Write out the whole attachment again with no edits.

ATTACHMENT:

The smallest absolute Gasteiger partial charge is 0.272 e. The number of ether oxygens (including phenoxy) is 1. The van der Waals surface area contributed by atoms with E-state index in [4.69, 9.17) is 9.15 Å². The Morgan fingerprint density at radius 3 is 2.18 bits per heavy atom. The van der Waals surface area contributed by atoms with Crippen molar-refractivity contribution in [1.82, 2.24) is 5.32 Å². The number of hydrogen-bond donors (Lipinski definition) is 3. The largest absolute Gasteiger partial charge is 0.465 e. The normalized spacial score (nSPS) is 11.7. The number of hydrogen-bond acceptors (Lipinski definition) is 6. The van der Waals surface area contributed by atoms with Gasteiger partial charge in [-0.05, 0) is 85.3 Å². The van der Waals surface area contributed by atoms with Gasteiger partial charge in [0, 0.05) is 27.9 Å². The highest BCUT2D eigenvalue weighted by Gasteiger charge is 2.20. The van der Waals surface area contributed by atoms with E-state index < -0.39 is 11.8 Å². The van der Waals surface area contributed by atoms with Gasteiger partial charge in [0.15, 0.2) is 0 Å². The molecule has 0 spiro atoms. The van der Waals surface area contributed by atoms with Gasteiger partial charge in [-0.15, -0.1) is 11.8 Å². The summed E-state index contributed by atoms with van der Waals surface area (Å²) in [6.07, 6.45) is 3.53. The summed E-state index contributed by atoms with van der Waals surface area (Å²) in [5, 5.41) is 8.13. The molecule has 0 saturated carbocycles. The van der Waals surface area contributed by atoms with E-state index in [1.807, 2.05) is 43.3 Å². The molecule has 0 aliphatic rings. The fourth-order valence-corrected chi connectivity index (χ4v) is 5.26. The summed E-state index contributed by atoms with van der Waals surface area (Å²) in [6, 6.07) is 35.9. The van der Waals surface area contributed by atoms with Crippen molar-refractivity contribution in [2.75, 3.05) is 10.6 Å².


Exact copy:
The smallest absolute Gasteiger partial charge is 0.272 e. The number of ether oxygens (including phenoxy) is 1. The van der Waals surface area contributed by atoms with E-state index in [4.69, 9.17) is 9.15 Å². The Morgan fingerprint density at radius 3 is 2.18 bits per heavy atom. The van der Waals surface area contributed by atoms with Crippen molar-refractivity contribution in [1.82, 2.24) is 5.32 Å². The number of hydrogen-bond donors (Lipinski definition) is 3. The largest absolute Gasteiger partial charge is 0.465 e. The normalized spacial score (nSPS) is 11.7. The number of hydrogen-bond acceptors (Lipinski definition) is 6. The van der Waals surface area contributed by atoms with Gasteiger partial charge in [-0.05, 0) is 85.3 Å². The van der Waals surface area contributed by atoms with Gasteiger partial charge in [0, 0.05) is 27.9 Å². The highest BCUT2D eigenvalue weighted by Gasteiger charge is 2.20. The van der Waals surface area contributed by atoms with E-state index < -0.39 is 11.8 Å². The van der Waals surface area contributed by atoms with Gasteiger partial charge in [0.15, 0.2) is 0 Å². The molecule has 0 spiro atoms. The van der Waals surface area contributed by atoms with Gasteiger partial charge in [-0.15, -0.1) is 11.8 Å². The summed E-state index contributed by atoms with van der Waals surface area (Å²) in [6.07, 6.45) is 3.53. The summed E-state index contributed by atoms with van der Waals surface area (Å²) in [5, 5.41) is 8.13. The molecule has 0 saturated carbocycles. The van der Waals surface area contributed by atoms with E-state index in [1.807, 2.05) is 43.3 Å². The molecule has 0 aliphatic rings. The fourth-order valence-corrected chi connectivity index (χ4v) is 5.26. The summed E-state index contributed by atoms with van der Waals surface area (Å²) in [6, 6.07) is 35.9. The van der Waals surface area contributed by atoms with Crippen molar-refractivity contribution in [2.75, 3.05) is 10.6 Å².